2017 Ford Focus RS ($50,664)

By now you’ve surely seen and heard the hoots and hollers of approval from the automotive media and armchair racers alike about Ford’s ridiculous, top-performance Focus. It’s the all-wheel-drive, be-winged obscenity on wheels introduced with the sole intent of hurting the Volkswagen Golf R’s feelings and kicking sand in the face of Subaru STIs.

Until testing began for the Canadian Car of the Year Awards, I had yet to drive the RS, but (as a Subaru-driver whose brother has a new Golf R) I was a little skeptical of the accolades heaped on this machine to say the least. The way I saw it, if I’m going to spend 50-large on a performance Ford, it better have a noisy V8 and a horsey badge on the grille.

Then I drove the RS. Three times, in fact, over two days. I drove it on the country roads. I drove it on the freeway. I drove it on the closed autocross handling course. I drove it on the race track. Twice, just to be sure I wasn’t dreaming the first time. And now I want to drive it some more – lots more.

The Focus RS’s power is highly addictive – 350 turbocharged ponies in a small, all-wheel-drive hatchback will do that to an enthusiast I guess. Having 350 lb-ft of torque is great too, especially on the track where it means focusing less on shifting gears and more on perfecting line placement through corners and muscling out at speed using the prodigious grip afforded by all-wheel drive and very sticky tires.

Ford’s new hottest hatch still has a backseat that will accommodate a couple of grown-ups (though they’d probably feel silly in a bright blue car with such a huge spoiler). It can still accommodate a lot of stuff from Costco under the hatch. And it’s got a great stereo, navigation, heated seats and steering wheel, and other niceties appropriate for a car of its price. Plus, with a set of winter tires (that are actually standard from Ford with every RS purchase in Canada), it’s suitable for all-weather duty.

The Focus RS is expensive to buy and expensive to run (it emptied its fuel tank at an alarming rate when driven hard, and those Michelin Cup 2 track tires wear out fast!). The clutch and shifter aren’t the best I’ve experienced (long throws and somewhat imprecise feel). Its Recaro front seats are either brilliant if you fit, or miserable if you don’t, and the car looks like something only a rebellious teenager would drive. But despite those nitpicks, the Focus RS was the only car at this year’s event that cost less than $100,000 that I simply could not get enough of. That’s exactly what a Sports/Performance Car is supposed to do and is why it’s my pick of these three entries this year.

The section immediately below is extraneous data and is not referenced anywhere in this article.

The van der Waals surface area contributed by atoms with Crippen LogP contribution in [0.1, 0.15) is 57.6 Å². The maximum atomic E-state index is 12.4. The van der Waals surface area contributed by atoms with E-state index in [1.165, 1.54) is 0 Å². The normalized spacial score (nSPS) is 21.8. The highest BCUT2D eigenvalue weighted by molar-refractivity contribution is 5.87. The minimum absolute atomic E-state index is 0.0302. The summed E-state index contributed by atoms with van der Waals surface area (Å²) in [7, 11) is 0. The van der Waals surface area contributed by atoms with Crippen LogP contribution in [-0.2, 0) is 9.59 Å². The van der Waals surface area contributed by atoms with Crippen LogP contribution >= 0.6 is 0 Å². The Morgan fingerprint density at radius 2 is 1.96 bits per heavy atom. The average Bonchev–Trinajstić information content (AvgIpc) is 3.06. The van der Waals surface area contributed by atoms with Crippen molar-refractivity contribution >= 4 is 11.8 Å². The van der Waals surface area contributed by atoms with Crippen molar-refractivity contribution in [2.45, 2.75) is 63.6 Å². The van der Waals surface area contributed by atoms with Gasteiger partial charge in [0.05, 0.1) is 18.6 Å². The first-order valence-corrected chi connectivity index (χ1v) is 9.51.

There are two other machines worth mentioning here that weren’t entered into this year’s Canadian Car of the Year Awards testing. The first is last year’s Sports/ Performance Car category winner: the 2016 Volkswagen Golf R. Like my top pick for this year – the Ford Focus RS – the Golf R is based on a pedestrian, economy car hatchback that has been both struck by lightning and fallen into a vat of radioactive goo, resulting in a monstrously fun performance car.

The Golf R is more subtly styled, more luxurious and more refined than the Focus RS, but it is nowhere near as raw or engaging when driven at or near its limits. For those who don’t live at a race track, the Volkswagen would make the better everyday car and save money for both the purchase price and fuel.

With the death of the Scion brand, the beloved FR-S sports coupe has been reborn as the Toyota 86 for 2017. Along with its twin from Subaru (the BRZ), the 86 has undergone enough updates to qualify as a new machine for 2017. The engine mapping has changed to see a slight increase in both torque and horsepower, and further fine-tuning throughout the suspension has resulted in even better handling than the outgoing model (which was itself known for its great handling). For those who believe a proper Sports/Performance Car is defined by balance, lightness and handling (not to mention a great stick shift and rear-wheel-drive powertrain) instead of outright power or lap times, the 86/BRZ pair is tough to beat. Plus, being very well equipped at less than $30,000, they each represent an impressive value as well.

Category winners for the 2017 Canadian Car of the Year – including the Sports/Performance group – will be announced next month.

By the numbers


As-tested price

Horsepower (hp @ rpm)

Torque (lb-ft @ rpm)


Fuel economy (L/100 km, cty/hwy/cmb)

Fiat 124 Spider


164 @ 5,500

184 @ 3,200 / 2,500 (Sport mode)



Ford Focus RS


350 @ 6,000

350 @ 3,200



Hyundai Elantra Sport


201 @ 6,000

195 @ 1,500–4,500



*EPA figures; NRCan fuel consumption rating not yet available

Elantra vs Focus RS vs Fiat 124 – but who’s missing? 11/10/2016 6:30:00 AM